Recommendations to Legal Education and Training in Singapore
to Keep Pace with Evolving Industry Needs
A report(1) by a Working Group for the Reform of Legal Education (“the Working Group”) has put forth recommendations following a review of legal education and the training regime for lawyers in Singapore.
The review covered three main areas: (a) formal legal education (in law school) and Part A and Part B of the Singapore Bar Examinations; (b) continuing legal education (after admission as an advocate and solicitor); and (c) allied legal professionals who play an integral role in supporting lawyers.
The review took into account global trends, including the continuing digitalisation of legal practices and developments in domestic and international law. To enable Singapore’s continued growth as an international legal services hub in support of international and regional business, the legal profession will be equipped to ride these trends to meet the industry’s future needs.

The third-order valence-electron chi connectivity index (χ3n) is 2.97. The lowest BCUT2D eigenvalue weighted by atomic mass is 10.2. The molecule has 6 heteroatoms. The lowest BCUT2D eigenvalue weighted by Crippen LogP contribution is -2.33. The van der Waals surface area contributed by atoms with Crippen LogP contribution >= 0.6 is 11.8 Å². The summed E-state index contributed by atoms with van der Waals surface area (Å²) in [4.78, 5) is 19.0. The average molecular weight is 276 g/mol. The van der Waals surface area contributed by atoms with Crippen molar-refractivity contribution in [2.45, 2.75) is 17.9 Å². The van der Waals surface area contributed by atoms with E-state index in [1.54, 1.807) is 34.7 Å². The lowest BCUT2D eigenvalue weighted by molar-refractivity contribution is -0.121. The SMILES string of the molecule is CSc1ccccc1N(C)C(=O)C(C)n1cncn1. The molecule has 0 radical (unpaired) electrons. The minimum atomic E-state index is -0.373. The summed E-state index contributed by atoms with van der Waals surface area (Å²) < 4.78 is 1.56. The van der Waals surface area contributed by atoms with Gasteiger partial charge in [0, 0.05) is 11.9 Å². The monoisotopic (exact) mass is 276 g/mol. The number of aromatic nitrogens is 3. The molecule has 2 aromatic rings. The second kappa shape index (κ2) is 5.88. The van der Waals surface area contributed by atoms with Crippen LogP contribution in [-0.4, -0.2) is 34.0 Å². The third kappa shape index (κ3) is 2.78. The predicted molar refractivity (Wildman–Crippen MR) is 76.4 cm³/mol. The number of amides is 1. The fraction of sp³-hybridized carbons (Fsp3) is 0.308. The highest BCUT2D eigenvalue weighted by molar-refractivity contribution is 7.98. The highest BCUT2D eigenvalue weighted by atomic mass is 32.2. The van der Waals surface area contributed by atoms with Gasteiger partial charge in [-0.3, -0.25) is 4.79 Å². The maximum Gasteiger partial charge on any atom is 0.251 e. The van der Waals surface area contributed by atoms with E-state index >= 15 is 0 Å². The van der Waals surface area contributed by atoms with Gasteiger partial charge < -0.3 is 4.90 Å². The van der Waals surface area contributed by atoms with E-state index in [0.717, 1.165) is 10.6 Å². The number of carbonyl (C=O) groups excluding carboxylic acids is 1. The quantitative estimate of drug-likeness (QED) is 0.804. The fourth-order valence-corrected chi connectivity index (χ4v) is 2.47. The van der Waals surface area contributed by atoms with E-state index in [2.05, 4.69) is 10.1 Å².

The recommendations of the Working Group aim to ensure that all components of formal education and training, on-the-job practice and continuing education contribute to and complement the development of lawyers to meet the evolving demands of modern legal practice and support Singapore’s vision for the legal industry.
The Working Group and the Steering Committee
The Working Group is co-chaired by Justice Audrey Lim, Judge of the High Court, and Mr Luke Goh, Permanent Secretary, Ministry of Law. It comprises representatives from the Government, Singapore law schools and Temasek Polytechnic, the Law Society of Singapore (“LawSoc”), the Singapore Institute of Legal Education (“SILE”), the Singapore Academy of Law (“SAL”), the Singapore Corporate Counsel Association (“SCCA”), and legal practitioners.